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I changed out our kitchen faucet over the weekend and after getting everything hooked up, I'm only getting hot water. Our cold water valve's handle broke off a while back so I just use the screw to open and close the valve. I've unscrewed it all the way and even used pliers to turn the white part but I'm still not getting anything. I'm guessing it's the valve that needs replaced but I'm not sure what to do. Do I just unscrew the valve? Does it screw out of the white cap with text on it or is that part of the valve? I don't ever do projects like this so sorry if I'm not describing it very well.

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    That screw is meant to hold the handle on to the shaft. Turning the screw doesn't inherently turn the shaft. If the splines on the shaft are still intact, and you can find another valve of the exact same type, you may be able to just swap the handle onto your existing valve and you won't have to actually replace it. Of course, this assumes the valve internals are intact.
    – dwizum
    Commented Jan 28, 2020 at 16:04
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    So you're saying I could possibly just find the same valve and take the handle off of it and screw it onto this one, assuming the valve itself is good? If that's the case, I could test it with our hot water valve as it still has the handle. Should I just try unscrewing the handle off the hot water valve and screw it onto this one?
    – pantherguy
    Commented Jan 28, 2020 at 16:14
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    If you replace the valve (and you should) I would use a ball valve over a gate valve every time. Not just my opinion: "Although ball valves tend to cost slightly more than gate valves of comparable quality, the minimal saving is not worth the potential issues that are likely to follow. Moreover, ball valves seal much tighter – and are therefore much less prone to leaks – than gate valves because of their 100 per cent shut off characteristics. Ball valves offer greater longevity, a lower rate of failure, and are easier to use than gate valves." Commented Jan 28, 2020 at 16:16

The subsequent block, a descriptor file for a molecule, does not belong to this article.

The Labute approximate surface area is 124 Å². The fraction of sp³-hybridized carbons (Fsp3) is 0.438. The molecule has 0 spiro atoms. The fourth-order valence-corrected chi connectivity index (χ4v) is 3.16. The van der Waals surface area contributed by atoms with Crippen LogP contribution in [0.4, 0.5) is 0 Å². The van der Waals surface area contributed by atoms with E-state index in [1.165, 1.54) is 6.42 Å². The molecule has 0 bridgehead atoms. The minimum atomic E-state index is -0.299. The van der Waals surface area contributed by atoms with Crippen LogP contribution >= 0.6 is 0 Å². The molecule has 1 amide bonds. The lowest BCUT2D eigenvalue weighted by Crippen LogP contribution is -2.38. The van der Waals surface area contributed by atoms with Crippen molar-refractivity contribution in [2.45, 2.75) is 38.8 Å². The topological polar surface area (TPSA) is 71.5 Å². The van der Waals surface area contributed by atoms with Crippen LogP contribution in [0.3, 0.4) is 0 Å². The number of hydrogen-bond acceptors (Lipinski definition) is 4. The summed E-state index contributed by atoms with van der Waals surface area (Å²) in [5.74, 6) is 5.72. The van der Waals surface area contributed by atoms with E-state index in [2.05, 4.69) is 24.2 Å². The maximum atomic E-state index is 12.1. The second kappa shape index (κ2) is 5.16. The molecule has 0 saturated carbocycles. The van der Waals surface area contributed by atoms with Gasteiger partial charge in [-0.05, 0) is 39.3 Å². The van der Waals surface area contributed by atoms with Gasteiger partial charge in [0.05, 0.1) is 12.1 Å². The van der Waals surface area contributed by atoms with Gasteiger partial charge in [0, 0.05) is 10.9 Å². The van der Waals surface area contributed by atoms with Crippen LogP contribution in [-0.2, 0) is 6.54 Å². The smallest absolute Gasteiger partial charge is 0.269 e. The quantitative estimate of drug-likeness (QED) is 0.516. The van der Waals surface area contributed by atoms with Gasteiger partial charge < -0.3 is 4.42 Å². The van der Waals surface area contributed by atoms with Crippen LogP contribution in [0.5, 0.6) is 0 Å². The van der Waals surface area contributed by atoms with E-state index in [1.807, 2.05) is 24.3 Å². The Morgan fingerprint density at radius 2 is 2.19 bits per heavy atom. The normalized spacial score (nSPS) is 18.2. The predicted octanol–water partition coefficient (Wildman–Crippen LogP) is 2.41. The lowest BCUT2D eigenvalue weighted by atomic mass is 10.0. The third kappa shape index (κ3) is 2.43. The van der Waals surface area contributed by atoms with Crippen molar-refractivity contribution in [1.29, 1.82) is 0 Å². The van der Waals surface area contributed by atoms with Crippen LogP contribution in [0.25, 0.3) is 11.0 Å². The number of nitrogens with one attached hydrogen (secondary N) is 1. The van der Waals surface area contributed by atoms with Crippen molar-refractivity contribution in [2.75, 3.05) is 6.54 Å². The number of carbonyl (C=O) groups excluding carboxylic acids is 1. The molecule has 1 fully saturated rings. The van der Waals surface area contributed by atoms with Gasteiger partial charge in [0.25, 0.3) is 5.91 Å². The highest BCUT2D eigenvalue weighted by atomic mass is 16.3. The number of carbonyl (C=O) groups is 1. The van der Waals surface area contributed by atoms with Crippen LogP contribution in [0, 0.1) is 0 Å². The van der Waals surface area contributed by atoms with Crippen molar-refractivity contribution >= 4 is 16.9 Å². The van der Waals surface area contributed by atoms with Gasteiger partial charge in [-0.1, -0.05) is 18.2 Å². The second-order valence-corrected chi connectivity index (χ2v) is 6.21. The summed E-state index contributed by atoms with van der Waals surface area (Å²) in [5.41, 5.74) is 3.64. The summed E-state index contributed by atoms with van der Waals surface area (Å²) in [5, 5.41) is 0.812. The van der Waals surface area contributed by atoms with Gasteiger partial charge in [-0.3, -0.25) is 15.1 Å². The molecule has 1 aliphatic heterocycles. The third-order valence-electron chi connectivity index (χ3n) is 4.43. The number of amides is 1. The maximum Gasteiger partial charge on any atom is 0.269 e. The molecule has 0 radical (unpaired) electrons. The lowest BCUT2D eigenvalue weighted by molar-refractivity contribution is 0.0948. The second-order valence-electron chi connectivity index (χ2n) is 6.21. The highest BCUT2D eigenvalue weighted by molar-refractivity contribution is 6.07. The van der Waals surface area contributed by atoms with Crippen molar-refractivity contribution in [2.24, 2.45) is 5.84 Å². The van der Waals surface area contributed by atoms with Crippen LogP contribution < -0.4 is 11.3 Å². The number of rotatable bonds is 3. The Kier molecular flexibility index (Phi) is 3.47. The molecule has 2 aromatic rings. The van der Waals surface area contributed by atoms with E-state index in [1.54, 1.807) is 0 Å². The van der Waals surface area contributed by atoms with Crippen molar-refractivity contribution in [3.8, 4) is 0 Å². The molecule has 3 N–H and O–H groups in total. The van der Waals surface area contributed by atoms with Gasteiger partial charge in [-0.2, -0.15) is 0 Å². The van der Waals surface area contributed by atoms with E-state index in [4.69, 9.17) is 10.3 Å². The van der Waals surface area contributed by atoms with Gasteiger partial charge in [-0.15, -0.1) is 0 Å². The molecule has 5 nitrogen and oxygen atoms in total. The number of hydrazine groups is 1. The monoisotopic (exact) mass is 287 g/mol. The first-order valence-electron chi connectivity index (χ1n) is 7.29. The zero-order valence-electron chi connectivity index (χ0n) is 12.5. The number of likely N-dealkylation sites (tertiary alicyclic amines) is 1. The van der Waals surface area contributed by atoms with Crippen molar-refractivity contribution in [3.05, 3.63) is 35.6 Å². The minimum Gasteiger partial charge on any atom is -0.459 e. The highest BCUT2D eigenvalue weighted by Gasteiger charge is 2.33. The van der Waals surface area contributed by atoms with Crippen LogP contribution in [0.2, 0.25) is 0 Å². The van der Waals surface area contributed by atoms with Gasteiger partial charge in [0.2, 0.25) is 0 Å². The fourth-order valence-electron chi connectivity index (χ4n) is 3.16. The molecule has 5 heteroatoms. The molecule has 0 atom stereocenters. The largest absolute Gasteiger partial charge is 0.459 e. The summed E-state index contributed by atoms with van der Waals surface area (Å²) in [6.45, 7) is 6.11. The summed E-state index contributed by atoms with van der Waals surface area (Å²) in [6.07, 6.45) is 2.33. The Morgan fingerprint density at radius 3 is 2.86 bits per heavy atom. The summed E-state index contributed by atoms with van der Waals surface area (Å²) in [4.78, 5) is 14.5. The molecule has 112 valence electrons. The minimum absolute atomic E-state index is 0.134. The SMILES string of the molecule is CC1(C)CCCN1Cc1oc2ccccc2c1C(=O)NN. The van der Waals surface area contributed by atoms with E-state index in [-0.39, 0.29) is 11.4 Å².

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    @pantherguy - it's difficult to give meaningful answers to those specific questions because there is some subjectivity involved based on the condition of the valve (and the fact that you've already tried to turn the shaft with pliers). If it were me, and I thought the valve might be okay, and I thought I could get the handle off the hot water valve without breaking it, I would certainly try. But if I felt that the valve was already damaged internally, or I was nervous about breaking the handle on the other valve while trying to get it off, I'd just cut it out and put a new one in.
    – dwizum
    Commented Jan 28, 2020 at 16:20
  • @dwizum With my limited knowledge, the less I can break the better so maybe I shouldn't try the handle from the hot water and potentially make that not work. If I were to cut it out, do I cut just below the white cap?
    – pantherguy
    Commented Jan 28, 2020 at 16:32

3 Answers 3

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As long as you can get the existing valve fully open you can leave it in place. Buy a piggy back valve, you screw it into the existing valve and use it instead of the original.